by Cal Freeman
I want a different year in clean white snow.
I want the rapid senescence afforded the possum
before trauma. Just before that moment of collapse.
It’s not for play. It’s so it can’t remember what befalls it.
A possum does not play. I want my father back.
I want a different father with the same tastes
and the same loves. I want a different flower
than what blooms in the boxwood hedges
without germination. I want to read the book
Melville’s Final Voyage which my father owns in a dream.
I’m not a seafarer, but I’m not faring well,
I want to say. The snow that fell as heavy slush
early in the day has turned to eider down.
People move and of course the mounds of snow
drift and the plows drive like nobody exists.
When the streets are revealed, they’re irrevocably changed,
cratered like the moon or the bottom of a sea.
A neighbor offered me her snow blower,
but I prefer shovel marks knife-edge to the driveway.
It’s hard to imagine what the phrase “coming back”
must’ve meant once. To have it mean anything
one would have to watch the plow returning
and not have picked up the trajectory of the turn
before the vehicle began coming back.
One would have to want to have a different life
in clear white snow and want a different bloom
than the one created by the snow that February day
along the boxwood hedgerows with wine
in the decanter and thought-heavy thoughts
for the ones who left us in the garden. My voice hissing
through clenched teeth. I want a different echo
than the possum. I want a different name.
For as long as I can remember
I’ve been both annoyed and haunted by my name.
I don’t think this is a unique relationship
to have to one’s name. I imagine everyone
is at times annoyed and at other times haunted
by their names, but I dwell on mine far too much.
Others are even brave enough to change them,
and I’m not talking about some monosyllabic nom de plume
haphazardly applied, but legally change them.
My name is why it takes me so long to clear the car,
to broom it off before starting it and scraping the windows.
These are too many names and numerals for one life,
but they’re so indelibly correct that I hum them
in the cold snow and again in the warm car.
It’s what I don’t know back there at the root
and am too listless to learn that does the haunting.
It’s who I don’t know. It’s the theology of Jean Cauvin
and how he came to be known as John Calvin.
The prevenient grace some of them have been afforded.
I give up a little more every day. I drive to Bar 342
for corned beef sliders. I read Fanny Howe’s Second Childhood
as I sip Canadian Club whiskey and wait for my lunch.
The man next to me has a voice like a half-empty matchbox
rattling itself awake. He doesn’t know how
he’s doing yet. He’s here to retrieve a car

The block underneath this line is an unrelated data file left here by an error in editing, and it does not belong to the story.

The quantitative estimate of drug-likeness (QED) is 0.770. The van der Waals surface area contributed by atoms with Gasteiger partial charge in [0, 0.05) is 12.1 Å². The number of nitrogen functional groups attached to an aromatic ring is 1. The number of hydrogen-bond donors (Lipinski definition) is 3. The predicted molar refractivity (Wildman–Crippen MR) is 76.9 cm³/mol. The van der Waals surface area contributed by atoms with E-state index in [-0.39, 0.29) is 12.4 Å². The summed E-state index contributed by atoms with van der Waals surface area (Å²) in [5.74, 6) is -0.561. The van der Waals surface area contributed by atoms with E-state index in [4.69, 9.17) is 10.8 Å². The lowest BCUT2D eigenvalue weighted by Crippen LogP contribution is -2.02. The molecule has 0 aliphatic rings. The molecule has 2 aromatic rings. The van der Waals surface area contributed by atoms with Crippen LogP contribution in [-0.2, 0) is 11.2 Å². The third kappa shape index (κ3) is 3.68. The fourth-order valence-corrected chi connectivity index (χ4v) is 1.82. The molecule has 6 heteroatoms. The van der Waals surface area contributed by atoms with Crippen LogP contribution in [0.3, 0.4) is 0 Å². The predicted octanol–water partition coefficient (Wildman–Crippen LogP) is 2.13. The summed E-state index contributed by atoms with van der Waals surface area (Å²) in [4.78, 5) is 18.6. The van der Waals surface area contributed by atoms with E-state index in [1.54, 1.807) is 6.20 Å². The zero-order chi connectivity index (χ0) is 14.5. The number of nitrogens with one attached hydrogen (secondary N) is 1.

left in the parking lot. He asks if the Howe
is my AA booklet. John John John John I read
in “Between Delays.” I underline the four instances
of my name with a Keno pencil.
John is his name too, I find out, and his voice
isn’t like a matchbox I decide as I note the slack skin
around his throat, it’s more like an accidental whisper,
a light breeze over dying wheat. I tell him I’d have flunked out
within a few hours, but I’ve got step one down
(I don’t think you can actually flunk out of their program).
I read a poem called “Loneliness,” scarf down my sliders,
and pay my tab. There’s too much data in this place—
Keeno screens, an internet jukebox, a baby shower
with a chicken wing buffet. There’s too much data
in the enjambed lines of the book, what a friend of mine
has called “hangnail stanzas,” for me to latch onto
anything other than my name and this personification
of loneliness that might engage such a name in actions
like clearing snow and driving to lunch.
John follows me out. A green balloon is trapped
in the door handle. He warns me not to pop it.
He paraphrases the Book of John as he lights a cigarette,
says the truth will set me free. John’s my name, he explains,
and that’s from the Book of John and I should try to live
my life by the idea that the truth will set you free.
I thank him. I don’t tell him how homonyms ensnare us
or how the sunlight on ragged snow renders the romance
of hunkering down remote. It’s too easy to drive now.
For anyone to truly come back the road would have to adopt
a chronology of hours. I don’t want the road to adopt
a chronology of hours. I could be going out
for all they know. They who paved this road with too many miles.
The more of it they plow, the less of me spins out.
There’s an elegance to Zeno’s paradox that circumvents
the civic mind and a loveliness to leftover weather
that one mustn’t lose in the sun.
I need to have my tires rotated, something. A good barroom
needs good haruspices the way prophecy needs a self to fulfill
its self-fulfilling augurs. They don’t have to do much
but observe the damage and guess right.
I’ll heat my liver for a reading any afternoon.
[Cal Freeman is the author of the books Poolside at the Dearborn Inn (R&R Press, 2022) and Fight Songs (Eyewear, 2017). His writing has appeared in many journals including The Oxford-American, Commonweal, The Journal, New Orleans Review, and Posit. He currently serves as music editor for The Museum of Americana: a Literary Review.]